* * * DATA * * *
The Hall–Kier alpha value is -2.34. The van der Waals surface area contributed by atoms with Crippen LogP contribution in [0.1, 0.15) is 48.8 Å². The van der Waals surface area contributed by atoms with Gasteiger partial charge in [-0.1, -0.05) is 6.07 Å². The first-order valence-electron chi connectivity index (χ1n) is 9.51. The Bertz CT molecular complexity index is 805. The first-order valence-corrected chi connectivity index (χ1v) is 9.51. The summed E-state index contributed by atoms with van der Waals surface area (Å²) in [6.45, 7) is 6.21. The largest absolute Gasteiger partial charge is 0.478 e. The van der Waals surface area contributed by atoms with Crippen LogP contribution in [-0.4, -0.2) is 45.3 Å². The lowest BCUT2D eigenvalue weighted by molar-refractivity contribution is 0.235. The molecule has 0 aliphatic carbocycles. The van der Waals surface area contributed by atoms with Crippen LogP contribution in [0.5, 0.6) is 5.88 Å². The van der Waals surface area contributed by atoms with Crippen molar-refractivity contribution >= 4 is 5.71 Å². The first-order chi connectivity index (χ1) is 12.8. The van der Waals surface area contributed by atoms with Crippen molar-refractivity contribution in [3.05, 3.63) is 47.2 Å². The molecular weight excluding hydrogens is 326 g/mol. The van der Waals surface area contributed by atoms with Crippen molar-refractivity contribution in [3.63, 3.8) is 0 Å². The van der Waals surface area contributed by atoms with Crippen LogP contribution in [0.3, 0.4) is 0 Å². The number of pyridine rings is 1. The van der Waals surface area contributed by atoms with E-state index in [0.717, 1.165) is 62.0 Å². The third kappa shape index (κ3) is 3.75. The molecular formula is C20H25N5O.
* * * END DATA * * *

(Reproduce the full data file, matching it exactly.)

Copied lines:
The Hall–Kier alpha value is -2.34. The van der Waals surface area contributed by atoms with Crippen LogP contribution in [0.1, 0.15) is 48.8 Å². The van der Waals surface area contributed by atoms with Gasteiger partial charge in [-0.1, -0.05) is 6.07 Å². The first-order valence-electron chi connectivity index (χ1n) is 9.51. The Bertz CT molecular complexity index is 805. The first-order valence-corrected chi connectivity index (χ1v) is 9.51. The summed E-state index contributed by atoms with van der Waals surface area (Å²) in [6.45, 7) is 6.21. The largest absolute Gasteiger partial charge is 0.478 e. The van der Waals surface area contributed by atoms with Crippen LogP contribution in [-0.4, -0.2) is 45.3 Å². The lowest BCUT2D eigenvalue weighted by molar-refractivity contribution is 0.235. The molecule has 0 aliphatic carbocycles. The van der Waals surface area contributed by atoms with Crippen LogP contribution in [0.5, 0.6) is 5.88 Å². The van der Waals surface area contributed by atoms with Crippen molar-refractivity contribution >= 4 is 5.71 Å². The first-order chi connectivity index (χ1) is 12.8. The van der Waals surface area contributed by atoms with Crippen molar-refractivity contribution in [3.05, 3.63) is 47.2 Å². The molecular weight excluding hydrogens is 326 g/mol. The van der Waals surface area contributed by atoms with Crippen molar-refractivity contribution in [3.63, 3.8) is 0 Å². The van der Waals surface area contributed by atoms with Crippen LogP contribution in [0.3, 0.4) is 0 Å². The number of pyridine rings is 1. The van der Waals surface area contributed by atoms with E-state index in [0.717, 1.165) is 62.0 Å². The third kappa shape index (κ3) is 3.75. The molecular formula is C20H25N5O.